Auditory Processing Disorders
Auditory processing disorder (APD) is a broad term encapsulating various neurological problems that affect the brain’s ability to process auditory information efficiently. Children with APD usually have normal hearing, but an abnormality in the central nervous system affects the brain's interpretation of sound. It is important to realize that many disorders and diseases cause brain process dysfunction, but APD is an independent auditory deficit and is not the result of higher-order impairments, like ADD or autism. Children with APD have difficulty recognizing the difference between similar sounding words, especially in noisy environments. APD can be congenital or acquired. Five percent of all school age children suffer from APD.
In most cases, the cause of APD is unknown. However, some incidents of head trauma and chronic ear infections can cause APD.
These characteristics are associated with APD:
Poor listening skills
Low academic performance
Needing extra time to process new information
Unable to focus in noisy environments
Preference to written communication
Appearing as though they have hearing problems, like asking people to repeat themselves
Having a hard time following conversations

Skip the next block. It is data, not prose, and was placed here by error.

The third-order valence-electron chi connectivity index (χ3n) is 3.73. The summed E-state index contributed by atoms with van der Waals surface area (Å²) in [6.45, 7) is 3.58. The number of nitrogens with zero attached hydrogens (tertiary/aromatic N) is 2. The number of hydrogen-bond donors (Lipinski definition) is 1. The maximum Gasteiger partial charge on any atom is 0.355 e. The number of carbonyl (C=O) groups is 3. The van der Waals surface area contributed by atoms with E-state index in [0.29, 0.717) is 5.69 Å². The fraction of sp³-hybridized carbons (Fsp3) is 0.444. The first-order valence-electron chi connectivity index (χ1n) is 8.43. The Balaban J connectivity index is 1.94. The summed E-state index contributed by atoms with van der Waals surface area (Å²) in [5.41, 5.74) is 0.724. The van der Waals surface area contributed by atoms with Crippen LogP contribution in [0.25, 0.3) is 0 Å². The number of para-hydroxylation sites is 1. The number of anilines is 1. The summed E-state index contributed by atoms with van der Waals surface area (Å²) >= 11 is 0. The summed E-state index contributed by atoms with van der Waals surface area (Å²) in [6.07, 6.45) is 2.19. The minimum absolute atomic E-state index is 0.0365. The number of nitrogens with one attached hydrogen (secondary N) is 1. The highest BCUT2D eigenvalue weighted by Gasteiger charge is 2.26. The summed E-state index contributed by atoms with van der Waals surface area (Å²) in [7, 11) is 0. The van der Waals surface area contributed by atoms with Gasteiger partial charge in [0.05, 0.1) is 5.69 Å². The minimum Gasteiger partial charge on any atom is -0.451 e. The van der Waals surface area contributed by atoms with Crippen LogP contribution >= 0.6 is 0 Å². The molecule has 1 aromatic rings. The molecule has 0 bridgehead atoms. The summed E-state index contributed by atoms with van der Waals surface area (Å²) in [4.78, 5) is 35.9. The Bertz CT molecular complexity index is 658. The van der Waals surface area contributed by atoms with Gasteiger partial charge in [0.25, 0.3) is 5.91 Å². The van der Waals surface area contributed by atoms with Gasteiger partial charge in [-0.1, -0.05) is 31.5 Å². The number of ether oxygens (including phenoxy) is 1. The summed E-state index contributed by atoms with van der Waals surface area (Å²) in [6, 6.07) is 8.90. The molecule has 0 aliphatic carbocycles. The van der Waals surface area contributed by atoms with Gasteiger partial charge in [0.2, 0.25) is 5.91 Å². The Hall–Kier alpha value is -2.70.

A team approach is the best way to identify and assess APD. Teachers and parents usually are the first to notice the disorder. A variety of physicians, like psychologists and speech-language pathologists may shed light on a child’s specific problems. Ultimately, however, the actual diagnosis of APD must be made by an audiologist. An audiologist will perform a series of tests to see how the child responds to different sounds. Children typically can not be diagnosed until the age of seven or eight because brain functioning varies greatly in younger children, making test interpretation very difficult and/or inconclusive.
APD is a complex and diverse disorder; accordingly there is not one cure-all that will always be effective. Treatments for APD are case sensitive and must be assessed individually. Some treatments use a compensatory approach, which aims to improve cognitive skills like attention and memory to help overcome the auditory deficit. Environmental modifications aim to alter the child’s learning environment, so that they can focus more on the auditory message.
The study of auditory processing has increased greatly in recent years, and much information surrounding APD is still being debated. More research is needed to completely understand the causes of the disorder and the best intervention methods.